Wherefore also it is added here, "And shall deceive many.

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Now from the time of the Passion of our Lord there ceased not amongst the [p. Wherefore it goes on: "And when ye shall hear of wars and rumours of wars, be ye not troubled. And when these come, the Apostles are warned not to be afraid, or to leave Jerusalem and Judaea, because the end was not to come at once, nay was to be put off for forty years. And this is what is added: "for such things must needs be; but the end shall not be yet," that is, the desolation of the province, and the last destruction of the city and temple.

It goes on: "For nation shall rise against nation, and kingdom against kingdom. Theophylact: That is, the Romans against the Jews, which Josephus relates happened before the destruction of Jerusalem. For when the Jews refused to pay tribute, the Romans arose, in anger; but because at that time they were merciful, they took indeed their spoils, but did not destroy Jerusalem. What follows shews that God fought against the Jews, for it is said, "And there shall be earthquakes in divers places, and there shall be famines.

Bede: Now it is on record that this literally took place at the time of the Jewish rebellion. But "kingdom against kingdom," the pestilence of those whose word spreads as a canker, dearth of the word of God, the commotion of the whole earth, and the separation from the true faith, may all rather be understood of heretics who, by fighting one against the other, bring about the triumph of the Church.

And the Gospel must first be published among all nations. But when they shall lead you, and deliver you up, take no thought beforehand what ye shall speak, neither do ye premeditate: but whatsoever shall be given you in that hour, that speak ye: for it is not ye that speak, but the Holy Ghost. Now the brother shall betray the brother to death, and the father the son; and children shall [p. And ye shall be hated of all men for My name's sake: but he that shall endure unto the end, the same shall be saved. Bede: The Lords shews how Jerusalem and the province of Judaea merited the infliction of such calamities, in the following words: "But take heed to yourselves: for they shall deliver you up to councils; and in the synagogues ye shall be beaten.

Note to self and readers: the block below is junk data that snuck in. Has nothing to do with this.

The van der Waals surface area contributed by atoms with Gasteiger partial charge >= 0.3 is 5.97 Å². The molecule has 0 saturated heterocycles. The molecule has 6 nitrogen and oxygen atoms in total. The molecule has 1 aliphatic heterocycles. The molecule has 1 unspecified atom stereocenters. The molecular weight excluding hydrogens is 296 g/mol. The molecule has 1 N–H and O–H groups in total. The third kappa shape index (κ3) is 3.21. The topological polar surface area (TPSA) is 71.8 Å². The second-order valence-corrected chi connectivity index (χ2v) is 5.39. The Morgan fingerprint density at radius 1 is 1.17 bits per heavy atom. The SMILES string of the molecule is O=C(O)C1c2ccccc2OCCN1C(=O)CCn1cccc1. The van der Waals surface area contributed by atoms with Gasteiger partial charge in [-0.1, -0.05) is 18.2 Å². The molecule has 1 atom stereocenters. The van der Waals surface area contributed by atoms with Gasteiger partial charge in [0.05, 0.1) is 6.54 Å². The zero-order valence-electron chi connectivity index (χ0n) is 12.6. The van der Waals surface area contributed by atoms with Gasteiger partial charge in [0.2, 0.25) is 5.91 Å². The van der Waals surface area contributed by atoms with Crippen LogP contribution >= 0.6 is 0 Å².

For the greatest cause of destruction to the Jewish people was, that after slaying the Saviour, they also tormented the heralds of His name and faith with wicked cruelty. Theophylact: Fitly also did He premise a recital of those things which concerned the Apostles, that in their own tribulations they might find some consolation in the community of troubles and sufferings. There follows: "And ye shall be brought before rulers and kings for My sake, for a testimony against them.

He says "kings and rulers," as, for instance, Agrippa, Nero and Herod. Again, His saying, "for My sake," gave them no small consolation, in that they were about to suffer for His sake. Then, that they might not think that their preaching should be impeded by troubles and dangers, He adds: "And the Gospel must first be published among all nations.